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No Justice for Jamey

Yesterday, Amherst Police held a brief press conference to inform the public that no charges would be brought against any of Jamey Rodemeyer’s tormentors. Jamey, you’ll remember, was the 14 year-old Williamsville North student who took his own life after having been bullied relentlessly for being a little bit different. I wrote about Jamey’s suicide here, and published the stories from some of his former classmates in this post, along with a brief analysis of some of his Tumblr posts, which showed that – beyond bullying at school – this was a deeply troubled young man who wrote about cutting himself, and about horrible things he said his parents had told him.

Amherst police found that bullying that leads to suicide is difficult to prosecute – the principal witness is dead, and you can’t base a criminal case on hearsay. Many of the alleged bullying incidents were never contemporaneously reported to school authorities, and the time had passed to prosecute anything that happened during middle school.

It would appear that legislation is needed if bullying-rising-to-the-level-of-harassment is adequately to be prosecuted. There are measures pending to strengthen cyberbullying laws (something the police said wasn’t happening to Jamey on any sort of a regular basis), but the more important avenue is prevention.

While cyberbullying is the focus because it’s something relatively new, the real goal ought to be to provide kids with a safe, comfortable place to learn. The Rodemeyer case took school districts and parents by surprise, and to my knowledge only the Orchard Park system has a comprehensive, ongoing anti-bullying system in place, which demands 100% participation and buy-in by students, faculty, parents, and administrators alike.

While I think that school harassment should be prosecuted, and that the laws should be amended so that a victim’s death doesn’t halt any such action, school districts across the state should adopt and implement the Olweus Bullying Prevention Program.

Developed by Clemson University and the Hazelton Foundation, this program doesn’t just rely on placards and occasional “No H8” assemblies.  Instead, it includes a weekly curriculum with restorative justice elements and frequent class meetings. Every adult in the school is trained in the program, and it has a proven track record of reducing the frequency and severity of bullying events.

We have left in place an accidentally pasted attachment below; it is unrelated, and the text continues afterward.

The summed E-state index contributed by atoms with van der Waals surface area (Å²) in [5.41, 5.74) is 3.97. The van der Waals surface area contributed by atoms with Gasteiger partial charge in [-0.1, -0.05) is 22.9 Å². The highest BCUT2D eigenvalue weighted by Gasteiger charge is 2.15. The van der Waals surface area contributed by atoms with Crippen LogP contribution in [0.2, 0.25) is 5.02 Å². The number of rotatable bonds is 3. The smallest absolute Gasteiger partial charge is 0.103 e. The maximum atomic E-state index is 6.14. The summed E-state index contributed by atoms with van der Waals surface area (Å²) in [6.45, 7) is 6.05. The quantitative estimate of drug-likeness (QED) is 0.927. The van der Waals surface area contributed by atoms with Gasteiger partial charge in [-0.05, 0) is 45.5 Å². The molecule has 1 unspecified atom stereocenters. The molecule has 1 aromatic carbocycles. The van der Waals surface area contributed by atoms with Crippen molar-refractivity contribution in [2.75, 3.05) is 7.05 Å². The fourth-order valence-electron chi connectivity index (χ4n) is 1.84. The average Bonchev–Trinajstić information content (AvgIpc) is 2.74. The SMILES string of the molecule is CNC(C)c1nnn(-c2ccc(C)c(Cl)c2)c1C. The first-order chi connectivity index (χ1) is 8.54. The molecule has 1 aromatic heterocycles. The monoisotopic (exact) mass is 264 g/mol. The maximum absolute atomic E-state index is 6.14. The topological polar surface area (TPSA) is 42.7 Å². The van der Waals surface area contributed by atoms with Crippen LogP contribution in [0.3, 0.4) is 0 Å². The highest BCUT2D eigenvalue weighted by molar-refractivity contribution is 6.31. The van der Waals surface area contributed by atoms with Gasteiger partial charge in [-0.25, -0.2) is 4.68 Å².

The Jamey Rodemeyer tragedy has many in the community demanding justice for anyone who may have contributed to his feelings of despair, self-hatred, and hopelessness. I wish that these kids could be made to understand what their words have done. It doesn’t look like it’s going to happen, and civil litigation would be likewise difficult to pursue. The whole case has an aura of unfinished business about it, and society should demand better.


  • Mike Chmiel

    While I agree in principle that the evidence was probably lacking, that never seemed to thwart the Amherst PD in the past from making dubious arrests on harassment charges. I have lost count of how many people I have defended in Amherst on the same charges simply because an angry spouse or girlfriend wanted the guy thrown out of the house, or to achieve a leg-up in a divorce case.

    Bottom line, the police are not going to stretch the meaning of “harassment” under the law to go after well-to-do white kids in Williamsville.

  • Afraid of Retaliation

    Isn’t this the same crack police department that handles animal cases (like the recent black bear that wandered into enemy territory) by blasting away at him? Good job Amherst PD. They’ve never heard of calling animal control? These guys have a serious problem with lack of good judgment. Whaddaya expect? Their main function is to nab drivers so their town prosecutor can plea bargain them down to a reasonable fine — paid to the order of the town justice. Nice way to pay for your new courthouse. Never mind protecting the public, safest town in America. Better walk straight when you walk through Amherst, boy !

  • Bruce fisher is a turd

    Okay all this taken as fact let us not forget we are dealing with children. I see the point about divorce jockeying above but that is not the issue here. As the great late frank Zappa said words are words, and when we think words are enough to prosecute then we are going into a very deep dark place.
    Let us never forget why we let bad hurtful speech exist, because it is the right of every person in this country to say things we may. Not like but it can be said. the minute we start to decide what is good or bad we have lost it all.
    I am deeply sad for the parents of this child but I can not say that arrests are the answer to the problem. Try and look beyond name calling to what we want to protect.
    I am not willing to let a group especially legislators decide what can or can’t be said in any given context to allow police involvement. I hope this tragedy will only focus more attention on old stereotypes and allow a good health conversation about what is choice in the world but not at the cost of stifling free speech.